Straight, No Chaser: Learn The Physical Signs of Child Abuse

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We need an army to protect children against child abuse. I will intermittently be discussing various forms of abuse, but to start with, I’d like to help you recognize physical signs I tend to look for to potentially identify victims of abuse.

Symptoms include:

  • Black eyes

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  • Broken bones that are unusual and unexplained
  • Bruise marks or lashes shaped like hands, fingers, or objects (such as a belt)

child abuse whip marks arm

 

  • Bruises in areas where normal childhood activities would not usually result in bruising

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  • Bite marks

child abuse bite marks

  • Bulging soft spot (fontanelle) or separations in an infant’s skull

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  • Burn marks, usually seen on the hands, arms, or buttocks

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  • Choke marks around the neck
  • Cigarette burns on exposed areas or on the genitals

child abuse burns

  • Circular marks around the wrists or ankles (signs of twisting or tying up)
  • Unexplained unconsciousness in an infant

If you ever see such things in children, be suspicious, be involved and get help. There are always ‘explanations’ for why things happen to children, but they too frequently seem to defy logic. Of course you can call 911 or the Childhelp National Child Abuse Hotline (1-800-4-A-CHILD). You could save a life.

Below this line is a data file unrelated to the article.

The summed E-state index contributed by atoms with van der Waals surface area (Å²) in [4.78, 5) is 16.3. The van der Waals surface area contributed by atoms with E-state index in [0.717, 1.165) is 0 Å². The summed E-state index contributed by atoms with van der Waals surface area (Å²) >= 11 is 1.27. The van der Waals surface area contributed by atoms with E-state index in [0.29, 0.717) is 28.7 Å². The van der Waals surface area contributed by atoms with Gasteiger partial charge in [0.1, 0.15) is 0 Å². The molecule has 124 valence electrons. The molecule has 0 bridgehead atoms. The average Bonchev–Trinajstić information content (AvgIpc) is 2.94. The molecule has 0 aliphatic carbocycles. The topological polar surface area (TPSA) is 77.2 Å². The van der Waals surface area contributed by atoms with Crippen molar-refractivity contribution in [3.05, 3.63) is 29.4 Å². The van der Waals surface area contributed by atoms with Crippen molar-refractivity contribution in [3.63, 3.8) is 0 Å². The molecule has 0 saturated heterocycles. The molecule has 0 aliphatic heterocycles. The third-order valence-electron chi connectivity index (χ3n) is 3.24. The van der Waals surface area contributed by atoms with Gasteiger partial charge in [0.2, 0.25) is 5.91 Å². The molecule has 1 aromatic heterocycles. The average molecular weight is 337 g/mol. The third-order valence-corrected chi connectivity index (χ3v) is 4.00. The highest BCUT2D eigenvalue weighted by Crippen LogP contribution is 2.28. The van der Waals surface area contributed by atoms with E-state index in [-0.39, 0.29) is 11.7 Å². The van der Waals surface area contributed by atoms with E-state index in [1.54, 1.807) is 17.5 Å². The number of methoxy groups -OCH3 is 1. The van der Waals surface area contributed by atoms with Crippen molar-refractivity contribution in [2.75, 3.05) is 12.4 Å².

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3 Comments

Filed under Health Prevention

3 responses to “Straight, No Chaser: Learn The Physical Signs of Child Abuse

  1. Stephanie

    I think that it is wonderful that you provided this information Dr. Sterling. Unfortunately, there are a lot of people that are abused in this country and it never gets reported because most of us feel like it is none of our business, or we don’t want to get our friends, or family members or co-workers in trouble. I know that medical providers, and teachers are obligated to report this type of thing. But how do you make friends, family members, neighbors or coworkers report??? Especially because they may see the signs of abuse before the child makes it to the emergency room.

    • Thanks for the impassioned response, Stephanie. An individual’s decision as to whether or not to help a child in need is up to them. I certainly have every intention of using this forum to bring this and other important health issues to people’s attention as best I can. I understand it is unpleasant to see and uncomfortable to get involved, but at least people should be reminded that this is all around us and children are dying as a result of this. Thank you.

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